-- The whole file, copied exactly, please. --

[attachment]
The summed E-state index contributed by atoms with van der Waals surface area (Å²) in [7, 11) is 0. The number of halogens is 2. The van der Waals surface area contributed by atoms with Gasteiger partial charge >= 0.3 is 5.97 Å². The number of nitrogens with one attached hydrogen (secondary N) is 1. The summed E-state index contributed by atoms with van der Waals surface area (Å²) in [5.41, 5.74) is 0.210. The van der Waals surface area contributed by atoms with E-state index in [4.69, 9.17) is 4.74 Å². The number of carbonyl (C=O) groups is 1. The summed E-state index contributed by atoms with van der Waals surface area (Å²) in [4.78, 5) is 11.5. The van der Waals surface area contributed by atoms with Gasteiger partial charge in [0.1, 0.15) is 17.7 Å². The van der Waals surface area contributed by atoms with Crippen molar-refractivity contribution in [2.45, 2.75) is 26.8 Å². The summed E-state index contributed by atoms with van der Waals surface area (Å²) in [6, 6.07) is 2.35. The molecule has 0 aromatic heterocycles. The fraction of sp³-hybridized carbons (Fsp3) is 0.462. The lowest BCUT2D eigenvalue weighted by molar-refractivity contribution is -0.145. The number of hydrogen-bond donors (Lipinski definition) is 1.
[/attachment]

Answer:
The summed E-state index contributed by atoms with van der Waals surface area (Å²) in [7, 11) is 0. The number of halogens is 2. The van der Waals surface area contributed by atoms with Gasteiger partial charge >= 0.3 is 5.97 Å². The number of nitrogens with one attached hydrogen (secondary N) is 1. The summed E-state index contributed by atoms with van der Waals surface area (Å²) in [5.41, 5.74) is 0.210. The van der Waals surface area contributed by atoms with E-state index in [4.69, 9.17) is 4.74 Å². The number of carbonyl (C=O) groups is 1. The summed E-state index contributed by atoms with van der Waals surface area (Å²) in [4.78, 5) is 11.5. The van der Waals surface area contributed by atoms with Gasteiger partial charge in [0.1, 0.15) is 17.7 Å². The van der Waals surface area contributed by atoms with Crippen molar-refractivity contribution in [2.45, 2.75) is 26.8 Å². The summed E-state index contributed by atoms with van der Waals surface area (Å²) in [6, 6.07) is 2.35. The molecule has 0 aromatic heterocycles. The fraction of sp³-hybridized carbons (Fsp3) is 0.462. The lowest BCUT2D eigenvalue weighted by molar-refractivity contribution is -0.145. The number of hydrogen-bond donors (Lipinski definition) is 1.